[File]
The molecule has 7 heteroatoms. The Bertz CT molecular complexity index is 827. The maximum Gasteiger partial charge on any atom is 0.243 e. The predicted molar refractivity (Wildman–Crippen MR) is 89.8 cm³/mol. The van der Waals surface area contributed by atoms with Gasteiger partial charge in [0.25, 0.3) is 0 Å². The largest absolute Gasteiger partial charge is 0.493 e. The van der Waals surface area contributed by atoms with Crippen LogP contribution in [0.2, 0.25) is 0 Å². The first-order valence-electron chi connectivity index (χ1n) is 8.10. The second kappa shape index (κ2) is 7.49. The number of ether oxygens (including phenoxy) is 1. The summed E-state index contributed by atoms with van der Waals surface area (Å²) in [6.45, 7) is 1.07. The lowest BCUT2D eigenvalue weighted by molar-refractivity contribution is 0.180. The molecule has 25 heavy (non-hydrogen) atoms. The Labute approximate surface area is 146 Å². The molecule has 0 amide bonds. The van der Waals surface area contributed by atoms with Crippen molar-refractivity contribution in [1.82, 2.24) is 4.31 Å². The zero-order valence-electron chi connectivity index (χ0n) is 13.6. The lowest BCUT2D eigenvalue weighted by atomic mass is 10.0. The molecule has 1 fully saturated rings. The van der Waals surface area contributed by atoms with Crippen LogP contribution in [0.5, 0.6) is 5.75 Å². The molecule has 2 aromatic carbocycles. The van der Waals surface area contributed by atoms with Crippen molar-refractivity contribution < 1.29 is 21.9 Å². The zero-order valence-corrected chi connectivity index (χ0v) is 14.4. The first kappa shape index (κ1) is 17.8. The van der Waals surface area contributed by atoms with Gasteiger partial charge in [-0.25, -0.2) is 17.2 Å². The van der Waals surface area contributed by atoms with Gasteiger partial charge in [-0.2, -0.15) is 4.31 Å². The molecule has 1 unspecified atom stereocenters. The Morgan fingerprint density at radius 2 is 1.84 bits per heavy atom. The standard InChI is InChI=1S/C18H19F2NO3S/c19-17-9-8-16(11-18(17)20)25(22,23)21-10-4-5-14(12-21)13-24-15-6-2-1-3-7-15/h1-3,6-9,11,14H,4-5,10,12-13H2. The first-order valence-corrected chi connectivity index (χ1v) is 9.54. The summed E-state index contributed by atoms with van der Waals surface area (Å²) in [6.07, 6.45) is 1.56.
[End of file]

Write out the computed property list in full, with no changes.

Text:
The molecule has 7 heteroatoms. The Bertz CT molecular complexity index is 827. The maximum Gasteiger partial charge on any atom is 0.243 e. The predicted molar refractivity (Wildman–Crippen MR) is 89.8 cm³/mol. The van der Waals surface area contributed by atoms with Gasteiger partial charge in [0.25, 0.3) is 0 Å². The largest absolute Gasteiger partial charge is 0.493 e. The van der Waals surface area contributed by atoms with Crippen LogP contribution in [0.2, 0.25) is 0 Å². The first-order valence-electron chi connectivity index (χ1n) is 8.10. The second kappa shape index (κ2) is 7.49. The number of ether oxygens (including phenoxy) is 1. The summed E-state index contributed by atoms with van der Waals surface area (Å²) in [6.45, 7) is 1.07. The lowest BCUT2D eigenvalue weighted by molar-refractivity contribution is 0.180. The molecule has 25 heavy (non-hydrogen) atoms. The Labute approximate surface area is 146 Å². The molecule has 0 amide bonds. The van der Waals surface area contributed by atoms with Crippen molar-refractivity contribution in [1.82, 2.24) is 4.31 Å². The zero-order valence-electron chi connectivity index (χ0n) is 13.6. The lowest BCUT2D eigenvalue weighted by atomic mass is 10.0. The molecule has 1 fully saturated rings. The van der Waals surface area contributed by atoms with Crippen LogP contribution in [0.5, 0.6) is 5.75 Å². The molecule has 2 aromatic carbocycles. The van der Waals surface area contributed by atoms with Crippen molar-refractivity contribution < 1.29 is 21.9 Å². The zero-order valence-corrected chi connectivity index (χ0v) is 14.4. The first kappa shape index (κ1) is 17.8. The van der Waals surface area contributed by atoms with Gasteiger partial charge in [-0.25, -0.2) is 17.2 Å². The van der Waals surface area contributed by atoms with Gasteiger partial charge in [-0.2, -0.15) is 4.31 Å². The molecule has 1 unspecified atom stereocenters. The Morgan fingerprint density at radius 2 is 1.84 bits per heavy atom. The standard InChI is InChI=1S/C18H19F2NO3S/c19-17-9-8-16(11-18(17)20)25(22,23)21-10-4-5-14(12-21)13-24-15-6-2-1-3-7-15/h1-3,6-9,11,14H,4-5,10,12-13H2. The first-order valence-corrected chi connectivity index (χ1v) is 9.54. The summed E-state index contributed by atoms with van der Waals surface area (Å²) in [6.07, 6.45) is 1.56.